Well, we’ve had a few days of relatively decent weather, especially for a Great Lakes Summer; temps in the 60° – 75° range and dewpoints in the 40° – 50° range. I made a quick run to Walmart and then my circuit of my usual haunts in the parks along the Lake shore … and I brought the camera. I wasn’t going to miss this chance; I might not get another until Fall.
Of course, life being the way it is, I had no sooner pulled into the first park when rain started bucketing down … I was nearly unable to drive. I wasn’t really upset; the clouds were basically air-mass rainstorms, and I knew it would pass … I might get caught in a few more as they’d drift Eastward over me. But I liked the effect of the rain on my windscreen, and got this:
As the rainstorm drifted past, I revisited the spot where I got the “sunglint” picture in the last post but one. No sunglint this time … the rain was out over the Lake, and I was in a cloud shadow:
I then went down by the Lake; I love the Lake, for one thing, it’s water, and it’s also a great place to see clouds. I picked up these:
Notice the rainstorm out over the Lake.
And another of a really nice cloudscape that formed before my eyes:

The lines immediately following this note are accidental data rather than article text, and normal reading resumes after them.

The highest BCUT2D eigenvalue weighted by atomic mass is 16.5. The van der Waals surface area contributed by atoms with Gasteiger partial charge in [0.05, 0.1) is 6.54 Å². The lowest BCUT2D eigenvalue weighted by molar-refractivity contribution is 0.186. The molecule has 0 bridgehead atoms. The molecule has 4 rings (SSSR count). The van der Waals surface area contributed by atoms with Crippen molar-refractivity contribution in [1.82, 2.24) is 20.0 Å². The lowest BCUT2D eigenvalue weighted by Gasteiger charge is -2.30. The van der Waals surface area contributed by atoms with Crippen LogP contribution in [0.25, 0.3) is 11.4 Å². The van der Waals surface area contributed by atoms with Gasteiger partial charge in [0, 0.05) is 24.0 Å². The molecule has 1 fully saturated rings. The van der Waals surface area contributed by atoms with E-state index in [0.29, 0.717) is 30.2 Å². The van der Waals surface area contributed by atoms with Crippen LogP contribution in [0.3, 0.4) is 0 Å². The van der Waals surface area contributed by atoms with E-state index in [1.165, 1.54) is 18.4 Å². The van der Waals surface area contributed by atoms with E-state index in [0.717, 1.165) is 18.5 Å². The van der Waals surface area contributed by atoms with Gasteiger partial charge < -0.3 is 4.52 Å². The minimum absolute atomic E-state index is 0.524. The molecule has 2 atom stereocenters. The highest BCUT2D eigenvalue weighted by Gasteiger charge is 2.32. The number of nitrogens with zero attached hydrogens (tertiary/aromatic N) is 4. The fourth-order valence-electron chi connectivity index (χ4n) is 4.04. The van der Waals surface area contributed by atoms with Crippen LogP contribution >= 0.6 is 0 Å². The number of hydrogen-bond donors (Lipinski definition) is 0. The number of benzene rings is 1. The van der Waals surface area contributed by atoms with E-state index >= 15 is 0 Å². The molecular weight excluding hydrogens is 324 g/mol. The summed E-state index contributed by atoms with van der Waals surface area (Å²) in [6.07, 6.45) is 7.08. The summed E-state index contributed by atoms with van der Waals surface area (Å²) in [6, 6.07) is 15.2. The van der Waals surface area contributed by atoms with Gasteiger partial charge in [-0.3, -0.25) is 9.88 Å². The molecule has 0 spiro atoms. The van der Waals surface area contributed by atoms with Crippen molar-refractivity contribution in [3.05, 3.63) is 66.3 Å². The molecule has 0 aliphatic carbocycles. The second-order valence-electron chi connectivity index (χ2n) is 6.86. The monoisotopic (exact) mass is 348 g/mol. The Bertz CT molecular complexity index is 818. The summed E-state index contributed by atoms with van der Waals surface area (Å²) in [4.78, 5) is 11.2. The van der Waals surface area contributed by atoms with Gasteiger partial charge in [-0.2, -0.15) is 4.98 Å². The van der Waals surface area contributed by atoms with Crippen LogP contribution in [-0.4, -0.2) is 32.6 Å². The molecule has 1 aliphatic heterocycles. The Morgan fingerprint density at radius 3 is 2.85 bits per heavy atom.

Incidentally, in both these cloud/Lake shots, that white stuff along the shore is hundreds of gulls that were all gathered there, for some reason I am unaware of.
I hope I haven’t bored you all to tears, but if I have, don’t let the tears fall into your keyboard …
Excuse the poor quality and viewpoint; I really had no choice. These pictures were shot in haste at a crossroads in our local park. Traffic was backed up about 6 cars deep on all four roads, and I was seated in mine. The cars were being held up by the newest gang in the park; the goslings (see my post, two down from here “‘Twas a misty, moisty morning …”) have grown up enough to look like adults (they’re the ones a touch smaller), and they and their parents were crossing the road to get to the lagoon on the other side. And they were stopping all traffic into the crossroad as they crossed, in bunches of ten to fifteen. There were a good hundred of them, so the action was quite protracted.
As occasionally happened, there would come a point when there were no geese in the road, and a couple of cars would seize the opportunity and get through the intersection, then one or two geese would step off the curb, and cause the traffic to come to a halt until that batch got through and another break in the migration came along.
I came in on the tail-end of the action, so all I got were these two shots, against the sun, with no chance to change angles or background, so here they are. I thought you might be amused.